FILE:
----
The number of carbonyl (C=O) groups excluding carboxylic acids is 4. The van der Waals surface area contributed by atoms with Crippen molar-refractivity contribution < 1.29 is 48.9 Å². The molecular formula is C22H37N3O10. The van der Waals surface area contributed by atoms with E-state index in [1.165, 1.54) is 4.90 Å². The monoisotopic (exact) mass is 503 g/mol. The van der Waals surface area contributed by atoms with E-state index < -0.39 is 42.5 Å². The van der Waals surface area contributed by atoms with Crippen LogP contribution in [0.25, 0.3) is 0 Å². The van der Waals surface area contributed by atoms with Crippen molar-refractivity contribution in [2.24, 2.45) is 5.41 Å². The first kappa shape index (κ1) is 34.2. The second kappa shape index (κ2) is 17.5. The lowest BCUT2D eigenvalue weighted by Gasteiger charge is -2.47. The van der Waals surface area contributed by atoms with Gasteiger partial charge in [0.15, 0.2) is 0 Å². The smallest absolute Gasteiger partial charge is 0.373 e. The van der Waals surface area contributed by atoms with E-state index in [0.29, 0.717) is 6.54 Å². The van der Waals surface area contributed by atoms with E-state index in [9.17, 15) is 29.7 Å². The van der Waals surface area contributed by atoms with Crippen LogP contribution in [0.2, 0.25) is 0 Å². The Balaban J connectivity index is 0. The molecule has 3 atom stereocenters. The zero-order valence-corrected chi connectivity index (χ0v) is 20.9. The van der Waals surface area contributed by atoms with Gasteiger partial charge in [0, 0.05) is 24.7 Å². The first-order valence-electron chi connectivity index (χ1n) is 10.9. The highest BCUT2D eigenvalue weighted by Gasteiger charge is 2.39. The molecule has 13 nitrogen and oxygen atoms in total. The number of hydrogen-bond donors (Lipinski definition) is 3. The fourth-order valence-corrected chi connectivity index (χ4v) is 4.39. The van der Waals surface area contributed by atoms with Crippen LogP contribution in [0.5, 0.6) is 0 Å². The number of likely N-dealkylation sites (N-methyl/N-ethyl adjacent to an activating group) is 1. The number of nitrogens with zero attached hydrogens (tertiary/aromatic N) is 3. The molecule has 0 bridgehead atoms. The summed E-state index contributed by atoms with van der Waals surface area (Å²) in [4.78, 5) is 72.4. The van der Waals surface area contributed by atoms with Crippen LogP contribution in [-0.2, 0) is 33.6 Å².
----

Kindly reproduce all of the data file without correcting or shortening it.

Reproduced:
The number of carbonyl (C=O) groups excluding carboxylic acids is 4. The van der Waals surface area contributed by atoms with Crippen molar-refractivity contribution < 1.29 is 48.9 Å². The molecular formula is C22H37N3O10. The van der Waals surface area contributed by atoms with E-state index in [1.165, 1.54) is 4.90 Å². The monoisotopic (exact) mass is 503 g/mol. The van der Waals surface area contributed by atoms with E-state index < -0.39 is 42.5 Å². The van der Waals surface area contributed by atoms with Crippen LogP contribution in [0.25, 0.3) is 0 Å². The van der Waals surface area contributed by atoms with Crippen molar-refractivity contribution in [2.24, 2.45) is 5.41 Å². The first kappa shape index (κ1) is 34.2. The second kappa shape index (κ2) is 17.5. The lowest BCUT2D eigenvalue weighted by Gasteiger charge is -2.47. The van der Waals surface area contributed by atoms with Gasteiger partial charge in [0.15, 0.2) is 0 Å². The smallest absolute Gasteiger partial charge is 0.373 e. The van der Waals surface area contributed by atoms with E-state index in [0.29, 0.717) is 6.54 Å². The van der Waals surface area contributed by atoms with E-state index in [9.17, 15) is 29.7 Å². The van der Waals surface area contributed by atoms with Crippen LogP contribution in [0.2, 0.25) is 0 Å². The Balaban J connectivity index is 0. The molecule has 3 atom stereocenters. The zero-order valence-corrected chi connectivity index (χ0v) is 20.9. The van der Waals surface area contributed by atoms with Gasteiger partial charge in [0, 0.05) is 24.7 Å². The first-order valence-electron chi connectivity index (χ1n) is 10.9. The highest BCUT2D eigenvalue weighted by Gasteiger charge is 2.39. The molecule has 13 nitrogen and oxygen atoms in total. The number of hydrogen-bond donors (Lipinski definition) is 3. The fourth-order valence-corrected chi connectivity index (χ4v) is 4.39. The van der Waals surface area contributed by atoms with Crippen LogP contribution in [0.5, 0.6) is 0 Å². The number of likely N-dealkylation sites (N-methyl/N-ethyl adjacent to an activating group) is 1. The number of nitrogens with zero attached hydrogens (tertiary/aromatic N) is 3. The molecule has 0 bridgehead atoms. The summed E-state index contributed by atoms with van der Waals surface area (Å²) in [4.78, 5) is 72.4. The van der Waals surface area contributed by atoms with Crippen LogP contribution in [-0.2, 0) is 33.6 Å².